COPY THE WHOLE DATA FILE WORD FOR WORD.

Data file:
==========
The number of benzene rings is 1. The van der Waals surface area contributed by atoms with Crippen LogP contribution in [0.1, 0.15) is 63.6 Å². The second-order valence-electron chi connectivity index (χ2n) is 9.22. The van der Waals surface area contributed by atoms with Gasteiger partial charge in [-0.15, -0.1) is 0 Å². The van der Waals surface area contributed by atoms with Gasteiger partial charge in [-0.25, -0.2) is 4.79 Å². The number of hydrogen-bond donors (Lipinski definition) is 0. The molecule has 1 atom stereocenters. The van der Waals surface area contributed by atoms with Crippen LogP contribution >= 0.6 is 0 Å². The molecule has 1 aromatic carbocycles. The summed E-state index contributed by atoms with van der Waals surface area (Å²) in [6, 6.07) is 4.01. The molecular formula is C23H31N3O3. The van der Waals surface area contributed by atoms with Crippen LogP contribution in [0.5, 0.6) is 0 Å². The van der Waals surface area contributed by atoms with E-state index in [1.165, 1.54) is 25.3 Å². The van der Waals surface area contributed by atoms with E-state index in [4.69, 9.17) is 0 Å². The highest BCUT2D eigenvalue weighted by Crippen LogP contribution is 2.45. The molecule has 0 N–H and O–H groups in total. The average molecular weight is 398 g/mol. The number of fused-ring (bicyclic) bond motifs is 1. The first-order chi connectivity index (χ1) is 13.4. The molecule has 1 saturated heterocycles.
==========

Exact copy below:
The number of benzene rings is 1. The van der Waals surface area contributed by atoms with Crippen LogP contribution in [0.1, 0.15) is 63.6 Å². The second-order valence-electron chi connectivity index (χ2n) is 9.22. The van der Waals surface area contributed by atoms with Gasteiger partial charge in [-0.15, -0.1) is 0 Å². The van der Waals surface area contributed by atoms with Gasteiger partial charge in [-0.25, -0.2) is 4.79 Å². The number of hydrogen-bond donors (Lipinski definition) is 0. The molecule has 1 atom stereocenters. The van der Waals surface area contributed by atoms with Crippen LogP contribution >= 0.6 is 0 Å². The molecule has 1 aromatic carbocycles. The summed E-state index contributed by atoms with van der Waals surface area (Å²) in [6, 6.07) is 4.01. The molecular formula is C23H31N3O3. The van der Waals surface area contributed by atoms with Crippen LogP contribution in [0.5, 0.6) is 0 Å². The van der Waals surface area contributed by atoms with E-state index in [1.165, 1.54) is 25.3 Å². The van der Waals surface area contributed by atoms with E-state index in [4.69, 9.17) is 0 Å². The highest BCUT2D eigenvalue weighted by Crippen LogP contribution is 2.45. The molecule has 0 N–H and O–H groups in total. The average molecular weight is 398 g/mol. The number of fused-ring (bicyclic) bond motifs is 1. The first-order chi connectivity index (χ1) is 13.4. The molecule has 1 saturated heterocycles.